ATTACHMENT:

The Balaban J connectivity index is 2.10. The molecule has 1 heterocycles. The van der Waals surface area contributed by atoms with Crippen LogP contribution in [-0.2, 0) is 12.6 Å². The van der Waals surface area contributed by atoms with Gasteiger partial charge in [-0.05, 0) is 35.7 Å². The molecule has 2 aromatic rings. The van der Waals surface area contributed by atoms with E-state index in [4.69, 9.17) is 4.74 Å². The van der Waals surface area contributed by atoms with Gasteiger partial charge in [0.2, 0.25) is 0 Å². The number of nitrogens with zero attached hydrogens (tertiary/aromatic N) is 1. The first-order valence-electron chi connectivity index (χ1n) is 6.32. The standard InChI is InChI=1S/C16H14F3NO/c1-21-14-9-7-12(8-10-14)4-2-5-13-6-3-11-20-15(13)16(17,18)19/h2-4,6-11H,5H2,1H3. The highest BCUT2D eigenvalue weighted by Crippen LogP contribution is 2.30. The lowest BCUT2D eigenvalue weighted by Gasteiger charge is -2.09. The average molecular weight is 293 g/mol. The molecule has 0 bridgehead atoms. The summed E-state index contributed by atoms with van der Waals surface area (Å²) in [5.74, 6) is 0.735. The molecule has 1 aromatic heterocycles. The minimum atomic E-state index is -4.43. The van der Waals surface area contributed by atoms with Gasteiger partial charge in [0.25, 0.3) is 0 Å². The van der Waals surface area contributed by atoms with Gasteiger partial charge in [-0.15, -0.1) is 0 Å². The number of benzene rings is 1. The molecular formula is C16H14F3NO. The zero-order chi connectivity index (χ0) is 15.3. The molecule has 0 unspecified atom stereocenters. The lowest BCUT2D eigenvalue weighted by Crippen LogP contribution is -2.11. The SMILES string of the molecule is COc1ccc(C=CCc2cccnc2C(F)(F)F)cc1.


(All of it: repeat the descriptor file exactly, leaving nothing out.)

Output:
The Balaban J connectivity index is 2.10. The molecule has 1 heterocycles. The van der Waals surface area contributed by atoms with Crippen LogP contribution in [-0.2, 0) is 12.6 Å². The van der Waals surface area contributed by atoms with Gasteiger partial charge in [-0.05, 0) is 35.7 Å². The molecule has 2 aromatic rings. The van der Waals surface area contributed by atoms with E-state index in [4.69, 9.17) is 4.74 Å². The van der Waals surface area contributed by atoms with Gasteiger partial charge in [0.2, 0.25) is 0 Å². The number of nitrogens with zero attached hydrogens (tertiary/aromatic N) is 1. The first-order valence-electron chi connectivity index (χ1n) is 6.32. The standard InChI is InChI=1S/C16H14F3NO/c1-21-14-9-7-12(8-10-14)4-2-5-13-6-3-11-20-15(13)16(17,18)19/h2-4,6-11H,5H2,1H3. The highest BCUT2D eigenvalue weighted by Crippen LogP contribution is 2.30. The lowest BCUT2D eigenvalue weighted by Gasteiger charge is -2.09. The average molecular weight is 293 g/mol. The molecule has 0 bridgehead atoms. The summed E-state index contributed by atoms with van der Waals surface area (Å²) in [5.74, 6) is 0.735. The molecule has 1 aromatic heterocycles. The minimum atomic E-state index is -4.43. The van der Waals surface area contributed by atoms with Gasteiger partial charge in [0.25, 0.3) is 0 Å². The van der Waals surface area contributed by atoms with Gasteiger partial charge in [-0.15, -0.1) is 0 Å². The number of benzene rings is 1. The molecular formula is C16H14F3NO. The zero-order chi connectivity index (χ0) is 15.3. The molecule has 0 unspecified atom stereocenters. The lowest BCUT2D eigenvalue weighted by Crippen LogP contribution is -2.11. The SMILES string of the molecule is COc1ccc(C=CCc2cccnc2C(F)(F)F)cc1.